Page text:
Primary Care in Rochester and Kasson

Getting ahead of seasonal affective disorder

10/18/2021 by Craig Sawchuk, Ph.D., and Sydney Kelpin, Ph.D.


Warm summer breezes are slowly transforming into cooler temperatures at night. The leaves are just starting to change colors. The sun is rising a little later in the morning and setting a bit earlier in the evening. And the end of daylight savings time, where "falling back" gains an extra hour of sleep, is not yet here. However, this is also a time of year when people who tend to struggle with seasonal affective disorder (SAD) start to get concerned about changes in their mood and function that arrive later in autumn and early winter. 

Those who live in northern states are no strangers to the "winter blues," which is a mild version of seasonal affective disorder. About 15% of the population may struggle with winter blues. Studies have shown that nearly 10% of people in New Hampshire have been diagnosed with seasonal affective disorder, but it affects only about 1% in Florida, the Sunshine State. 

Seasonal affective disorder tends to be more common in women, young adults and those who work night shifts. It also has been found to run in families. Symptoms typically come on during the fall and winter and reliably go away during the spring and summer. Many symptoms feel like the need to hibernate. 

Common seasonal affective disorder symptoms include: 

  • Sleeping more but not sleeping well. 
  • Feeling dragged out and unmotivated, with low energy. 
  • Craving junk or comfort food. 
  • Gaining weight. 
  • Losing interest in activities you once enjoyed. 
  • Not being able to focus. 
  • Avoiding social activities. 

While many experience these symptoms to some degree, when they become disabling or make it difficult for you to function, you should contact your care team. If you already suffer from depression, seasonal affective disorder can worsen your symptoms. 

While there's no exact cause of seasonal affective disorder, researchers have found it may be linked to: 

  • Your biological clock (circadian rhythm) 
    The reduced level of sunlight in the fall and winter may cause winter-onset seasonal affective disorder. This decrease in sunlight may disrupt your body's internal clock and lead to feelings of depression. 
  • Serotonin levels 
    A drop in serotonin, a brain chemical that affects mood, might play a role in seasonal affective disorder. Reduced sunlight can reduce serotonin, and that reduction may trigger depression. 
  • Melatonin levels 
    The change in season can disrupt the balance of a body's level of melatonin, which plays a role in regulating sleep patterns and mood. 

Although it may be several more weeks until your seasonal affective disorder symptoms normally start to appear, taking action now will help you get a running start toward developing healthy habits. 

Whether it's the winter blues or seasonal affective disorder, here are some things you can try to lift your mood: 

  • Open your shades to let in the sunlight. 
  • Head outdoors on sunny days. 
  • Include physical activity in your daily routine. 
  • Adjust your diet to include foods that provide energy. 
  • Plan to stay connected regularly with friends, family and other social supports. 

You also can try light therapy. During light therapy, you sit or work near a box that emits bright light mimicking natural outdoor light. The boxes are relatively inexpensive, and they can be bought without a prescription. Some insurance companies cover the cost. They're small, thin and lightweight, and they can be carried when you travel. Many patients find light therapy to be as effective as antidepressants, without the side effects.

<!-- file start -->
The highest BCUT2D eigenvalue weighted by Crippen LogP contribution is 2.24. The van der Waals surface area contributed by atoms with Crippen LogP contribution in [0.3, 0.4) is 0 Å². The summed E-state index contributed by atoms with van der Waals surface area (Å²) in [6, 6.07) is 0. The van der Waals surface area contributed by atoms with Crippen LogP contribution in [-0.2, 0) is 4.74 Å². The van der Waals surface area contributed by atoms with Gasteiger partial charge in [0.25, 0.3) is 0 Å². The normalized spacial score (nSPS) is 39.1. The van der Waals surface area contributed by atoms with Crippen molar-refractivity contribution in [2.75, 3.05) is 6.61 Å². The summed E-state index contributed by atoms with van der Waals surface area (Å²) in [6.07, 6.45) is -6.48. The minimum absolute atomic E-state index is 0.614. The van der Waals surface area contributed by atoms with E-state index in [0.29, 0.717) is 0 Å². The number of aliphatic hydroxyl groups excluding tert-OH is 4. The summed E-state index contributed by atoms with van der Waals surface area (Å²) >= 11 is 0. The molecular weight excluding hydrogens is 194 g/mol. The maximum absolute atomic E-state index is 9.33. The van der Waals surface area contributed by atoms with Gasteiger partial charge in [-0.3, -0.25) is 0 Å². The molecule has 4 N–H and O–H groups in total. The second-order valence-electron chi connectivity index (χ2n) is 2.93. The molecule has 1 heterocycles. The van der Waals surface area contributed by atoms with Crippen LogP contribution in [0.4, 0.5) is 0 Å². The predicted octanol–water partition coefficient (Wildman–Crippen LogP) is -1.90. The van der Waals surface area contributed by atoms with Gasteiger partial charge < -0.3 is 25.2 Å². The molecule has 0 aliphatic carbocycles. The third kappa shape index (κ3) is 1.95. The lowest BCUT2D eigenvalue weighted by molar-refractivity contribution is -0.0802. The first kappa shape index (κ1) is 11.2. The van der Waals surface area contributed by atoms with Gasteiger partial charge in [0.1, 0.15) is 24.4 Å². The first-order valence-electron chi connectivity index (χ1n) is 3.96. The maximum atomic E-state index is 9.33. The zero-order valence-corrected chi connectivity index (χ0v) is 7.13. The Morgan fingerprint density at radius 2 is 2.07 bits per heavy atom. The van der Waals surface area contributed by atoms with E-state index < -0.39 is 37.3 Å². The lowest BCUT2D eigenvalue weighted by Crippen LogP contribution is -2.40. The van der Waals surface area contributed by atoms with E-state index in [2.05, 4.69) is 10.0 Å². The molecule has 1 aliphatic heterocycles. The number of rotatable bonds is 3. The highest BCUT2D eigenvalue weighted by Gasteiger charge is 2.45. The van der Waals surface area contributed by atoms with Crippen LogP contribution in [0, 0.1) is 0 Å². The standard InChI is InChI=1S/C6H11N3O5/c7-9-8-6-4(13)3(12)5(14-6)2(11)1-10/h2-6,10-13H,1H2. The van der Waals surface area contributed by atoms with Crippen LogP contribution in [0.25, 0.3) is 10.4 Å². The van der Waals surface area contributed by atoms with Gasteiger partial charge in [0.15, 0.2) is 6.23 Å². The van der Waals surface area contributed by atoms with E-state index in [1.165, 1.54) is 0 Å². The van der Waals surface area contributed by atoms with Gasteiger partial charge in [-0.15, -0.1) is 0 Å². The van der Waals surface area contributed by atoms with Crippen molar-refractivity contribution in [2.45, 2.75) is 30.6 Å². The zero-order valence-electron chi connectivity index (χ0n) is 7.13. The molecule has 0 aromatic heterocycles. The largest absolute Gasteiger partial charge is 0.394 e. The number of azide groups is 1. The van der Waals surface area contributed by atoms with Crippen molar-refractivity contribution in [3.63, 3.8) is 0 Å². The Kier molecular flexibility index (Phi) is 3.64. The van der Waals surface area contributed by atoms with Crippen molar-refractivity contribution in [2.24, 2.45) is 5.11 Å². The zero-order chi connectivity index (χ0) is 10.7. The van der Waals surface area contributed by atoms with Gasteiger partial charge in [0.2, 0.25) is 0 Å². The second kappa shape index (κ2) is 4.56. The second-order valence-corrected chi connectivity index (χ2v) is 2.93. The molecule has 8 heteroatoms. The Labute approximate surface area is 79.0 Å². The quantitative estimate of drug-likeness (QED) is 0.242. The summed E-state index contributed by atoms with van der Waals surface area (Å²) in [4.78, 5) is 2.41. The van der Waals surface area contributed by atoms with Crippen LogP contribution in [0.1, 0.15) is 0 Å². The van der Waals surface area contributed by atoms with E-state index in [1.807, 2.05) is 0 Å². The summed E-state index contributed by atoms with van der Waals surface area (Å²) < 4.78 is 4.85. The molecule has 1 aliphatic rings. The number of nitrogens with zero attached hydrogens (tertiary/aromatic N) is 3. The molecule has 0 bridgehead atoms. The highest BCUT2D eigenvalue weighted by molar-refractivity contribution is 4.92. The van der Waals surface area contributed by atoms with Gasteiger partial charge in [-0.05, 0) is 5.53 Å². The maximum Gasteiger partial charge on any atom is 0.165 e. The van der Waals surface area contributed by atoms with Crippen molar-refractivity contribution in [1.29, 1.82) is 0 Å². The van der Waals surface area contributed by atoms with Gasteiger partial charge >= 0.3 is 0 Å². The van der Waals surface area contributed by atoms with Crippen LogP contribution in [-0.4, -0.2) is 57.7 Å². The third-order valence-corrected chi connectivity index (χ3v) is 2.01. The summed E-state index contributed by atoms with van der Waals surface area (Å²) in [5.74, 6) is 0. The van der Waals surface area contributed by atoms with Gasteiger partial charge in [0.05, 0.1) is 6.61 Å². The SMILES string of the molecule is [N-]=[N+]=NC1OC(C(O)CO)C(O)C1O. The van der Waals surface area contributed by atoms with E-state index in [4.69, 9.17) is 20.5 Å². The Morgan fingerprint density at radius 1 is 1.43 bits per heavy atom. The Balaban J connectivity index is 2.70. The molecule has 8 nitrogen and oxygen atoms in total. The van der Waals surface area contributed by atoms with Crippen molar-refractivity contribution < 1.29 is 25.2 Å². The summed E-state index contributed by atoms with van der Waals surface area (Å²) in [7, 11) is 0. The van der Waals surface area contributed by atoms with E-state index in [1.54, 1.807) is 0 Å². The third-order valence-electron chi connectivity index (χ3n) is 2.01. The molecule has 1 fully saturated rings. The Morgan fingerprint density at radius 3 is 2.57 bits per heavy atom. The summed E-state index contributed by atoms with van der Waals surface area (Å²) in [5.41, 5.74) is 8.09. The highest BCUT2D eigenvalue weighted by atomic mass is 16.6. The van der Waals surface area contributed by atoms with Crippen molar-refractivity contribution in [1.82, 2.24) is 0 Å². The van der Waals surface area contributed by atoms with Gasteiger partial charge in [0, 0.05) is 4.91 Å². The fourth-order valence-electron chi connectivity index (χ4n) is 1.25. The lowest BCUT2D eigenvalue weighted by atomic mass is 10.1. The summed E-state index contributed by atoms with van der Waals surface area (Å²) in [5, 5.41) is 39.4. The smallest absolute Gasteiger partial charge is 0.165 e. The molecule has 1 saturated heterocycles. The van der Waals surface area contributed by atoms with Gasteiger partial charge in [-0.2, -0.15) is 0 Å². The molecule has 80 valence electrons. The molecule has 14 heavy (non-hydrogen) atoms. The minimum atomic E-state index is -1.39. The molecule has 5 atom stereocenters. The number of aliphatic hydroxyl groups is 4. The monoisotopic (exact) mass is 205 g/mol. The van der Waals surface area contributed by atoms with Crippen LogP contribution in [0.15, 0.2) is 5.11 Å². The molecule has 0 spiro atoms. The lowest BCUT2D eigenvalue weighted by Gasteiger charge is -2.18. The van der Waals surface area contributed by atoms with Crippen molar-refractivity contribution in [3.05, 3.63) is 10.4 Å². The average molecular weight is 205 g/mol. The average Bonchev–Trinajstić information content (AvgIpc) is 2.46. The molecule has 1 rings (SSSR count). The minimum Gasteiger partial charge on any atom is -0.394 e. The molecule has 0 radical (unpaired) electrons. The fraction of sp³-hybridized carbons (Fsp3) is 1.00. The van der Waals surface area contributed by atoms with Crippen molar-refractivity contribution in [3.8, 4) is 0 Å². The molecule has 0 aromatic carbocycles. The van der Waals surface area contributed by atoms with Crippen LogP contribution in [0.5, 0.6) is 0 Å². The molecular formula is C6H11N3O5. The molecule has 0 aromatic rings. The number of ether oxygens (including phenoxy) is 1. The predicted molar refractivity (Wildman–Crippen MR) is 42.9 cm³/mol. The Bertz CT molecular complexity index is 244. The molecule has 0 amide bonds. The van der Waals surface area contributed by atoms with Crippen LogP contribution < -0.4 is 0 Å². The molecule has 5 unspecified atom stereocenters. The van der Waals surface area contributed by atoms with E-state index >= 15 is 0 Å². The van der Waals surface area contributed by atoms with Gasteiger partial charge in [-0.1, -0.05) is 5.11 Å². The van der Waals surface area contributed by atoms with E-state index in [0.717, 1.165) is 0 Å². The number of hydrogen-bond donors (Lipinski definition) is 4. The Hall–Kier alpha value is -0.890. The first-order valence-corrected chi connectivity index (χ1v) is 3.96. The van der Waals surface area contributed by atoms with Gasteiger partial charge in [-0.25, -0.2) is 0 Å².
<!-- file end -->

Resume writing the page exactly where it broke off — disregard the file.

Choose a light box that emits 10,000 lux and emits low ultraviolet light. Some light boxes emit off-white light or blue light, but there is no advantage to one color of light over the other. 

Here are some tips for using a light box correctly:

  • Start using the light box within two weeks of the usual time each year your mood starts to decline. 
  • Set it at an angle to the left or right, at eye level or higher, and at about an arm's length away. Do not stare directly into the light. 
  • Keep your eyes open while using it, and feel free to perform other activities like reading or eating breakfast. 
  • Start light therapy for 20-30 minutes each day within the first hour of waking up in the morning. 

Keep using it until the days lengthen and you begin to feel better, which is usually in the early spring to summer. Remember that consistent use is key. 

Studies also have shown that cognitive behavioral therapy, a skills-based treatment, can effectively treat seasonal affective disorder. As part of this therapy, participants learn ways that can offset the likelihood of experiencing seasonal affective disorder in the future. 

Some people also may benefit from antidepressants. Research has shown that starting a medication several weeks before the usual onset of seasonal affective disorder symptoms tends to be more helpful than starting a medication once it has already started. 

Talk to your health care team regarding the best options for managing your seasonal affective disorder. Also, learn more about seasonal affective disorder and how you can brighten your winter mood. 

Craig Sawchuk, Ph.D., is a clinical psychologist in Primary Care in Rochester and Kasson's Division of Integrated Behavioral Health. He is the co-chair of Integrated Behavioral Health and co-chair of Clinical Practice within the Department of Psychiatry and Psychology at Mayo Clinic in Rochester. 

Sydney Kelpin, Ph.D., is a clinical psychology fellow in Primary Care in Rochester and Kasson's Division of Integrated Behavioral Health at Mayo Clinic in Rochester.